Gary takes his lunch hour to race outside of town to feed hay to his cows pastured along the Yellowstone River. He then heads to his sheep at another location and drops bales for them before heading back to work. The couple also trade ranch work for pasture on Heidi’s parents’ place.
“There’s not much free time,” Gary said. “But we love what we’re doing.”
As often as possible the three children are along too.
“We’re trying to teach our kids to love and respect the lifestyle that we’re trying to give them,” Heidi said. “We expect them to help out.”
Earlier in the day, Garrett pointed out his cows while they were feeding. His generous grandfather earmarked a young heifer calf for the children to jumpstart their own herds. He now has two cows mixed in with his parent’s herd.
“The kids help us feed and care for the animals,” Heidi continued. “They don’t know anything different than being with us, no matter what we’re doing. We’re raising them the way we were raised.”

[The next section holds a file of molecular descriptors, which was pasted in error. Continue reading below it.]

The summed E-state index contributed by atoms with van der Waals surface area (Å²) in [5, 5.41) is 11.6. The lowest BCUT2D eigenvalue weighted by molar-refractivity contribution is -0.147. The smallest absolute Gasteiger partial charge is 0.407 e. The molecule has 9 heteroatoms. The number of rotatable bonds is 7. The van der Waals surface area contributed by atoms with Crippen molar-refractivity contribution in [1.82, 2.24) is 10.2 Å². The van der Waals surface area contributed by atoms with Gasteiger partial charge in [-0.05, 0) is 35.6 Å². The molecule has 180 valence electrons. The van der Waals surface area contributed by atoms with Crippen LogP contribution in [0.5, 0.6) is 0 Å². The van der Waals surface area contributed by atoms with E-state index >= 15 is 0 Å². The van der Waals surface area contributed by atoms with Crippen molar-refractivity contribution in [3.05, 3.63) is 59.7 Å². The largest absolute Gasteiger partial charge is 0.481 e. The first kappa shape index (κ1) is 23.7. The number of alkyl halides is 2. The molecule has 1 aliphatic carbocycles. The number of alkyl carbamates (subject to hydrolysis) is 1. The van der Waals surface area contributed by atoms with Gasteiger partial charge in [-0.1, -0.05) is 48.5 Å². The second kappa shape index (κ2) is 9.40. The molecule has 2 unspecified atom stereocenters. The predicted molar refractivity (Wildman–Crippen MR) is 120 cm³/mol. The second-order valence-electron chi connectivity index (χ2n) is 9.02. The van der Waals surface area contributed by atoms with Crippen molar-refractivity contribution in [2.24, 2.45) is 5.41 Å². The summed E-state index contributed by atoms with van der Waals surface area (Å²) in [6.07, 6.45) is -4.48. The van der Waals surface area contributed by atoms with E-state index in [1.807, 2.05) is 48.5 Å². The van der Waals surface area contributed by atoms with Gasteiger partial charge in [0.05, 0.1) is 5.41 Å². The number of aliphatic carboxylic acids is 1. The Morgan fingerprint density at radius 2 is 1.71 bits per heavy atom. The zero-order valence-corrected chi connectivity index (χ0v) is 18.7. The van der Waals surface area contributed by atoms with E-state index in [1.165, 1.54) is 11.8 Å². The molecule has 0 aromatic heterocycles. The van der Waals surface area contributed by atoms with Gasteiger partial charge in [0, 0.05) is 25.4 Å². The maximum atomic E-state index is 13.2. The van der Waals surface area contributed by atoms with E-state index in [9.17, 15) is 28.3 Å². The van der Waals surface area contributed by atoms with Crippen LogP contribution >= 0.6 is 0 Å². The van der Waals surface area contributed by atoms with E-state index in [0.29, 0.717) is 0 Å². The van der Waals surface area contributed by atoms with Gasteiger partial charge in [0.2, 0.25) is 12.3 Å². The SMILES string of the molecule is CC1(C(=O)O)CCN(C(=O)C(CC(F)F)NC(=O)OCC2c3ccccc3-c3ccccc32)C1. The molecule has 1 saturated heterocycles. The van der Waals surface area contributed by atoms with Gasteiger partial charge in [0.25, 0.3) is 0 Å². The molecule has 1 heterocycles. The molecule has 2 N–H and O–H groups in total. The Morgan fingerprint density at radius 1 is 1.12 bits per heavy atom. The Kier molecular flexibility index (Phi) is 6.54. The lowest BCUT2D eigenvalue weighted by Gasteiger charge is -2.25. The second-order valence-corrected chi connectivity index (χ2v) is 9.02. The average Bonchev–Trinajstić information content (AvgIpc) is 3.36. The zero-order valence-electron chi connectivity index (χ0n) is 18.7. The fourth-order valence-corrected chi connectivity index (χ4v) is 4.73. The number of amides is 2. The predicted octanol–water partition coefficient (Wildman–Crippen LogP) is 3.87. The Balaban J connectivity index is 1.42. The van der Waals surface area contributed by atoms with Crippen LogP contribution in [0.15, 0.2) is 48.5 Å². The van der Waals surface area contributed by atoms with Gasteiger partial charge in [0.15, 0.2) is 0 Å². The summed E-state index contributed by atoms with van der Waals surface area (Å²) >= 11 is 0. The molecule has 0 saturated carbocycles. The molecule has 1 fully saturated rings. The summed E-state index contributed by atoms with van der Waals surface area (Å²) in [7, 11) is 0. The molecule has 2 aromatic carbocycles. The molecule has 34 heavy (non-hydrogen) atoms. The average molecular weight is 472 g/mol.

Back at the processing plant located just East of Big Timber, Gary proudly showed off his first whole beef, cut up, wrapped, labeled and ready for delivery. The trays of clear-wrapped packages showed beautifully marbled, deep red meat, enough to feed a fortunate family for quite some time.
“It’s all been such a process,” Heidi said. “And we’re proud of each step we’ve accomplished. Just look at these awesome labels!”
Offering packages of a quarter, half and whole beef carcasses, the Todds are taking orders now for March to April delivery. They have plans to add lamb to their selections and hope by late next year to offer packages of meat cuts for consumers who want less than a quarter, or a specific cut.
Though Gary does all the butchering himself and is the source of the meat, Pioneer Meats will handle the transactions for now, and with the near completion of Pioneer Meats retail location in Big Timber, customers will be able to choose any cut directly and conveniently.
“We’ll keep evolving as our calves are ready to butcher and our customer list keeps growing,” Heidi said. “We want to fill a need for people who want to know where their beef came from, how it was raised and treated and how it’s cut up. And we want to raise our kids helping us every step of the way.”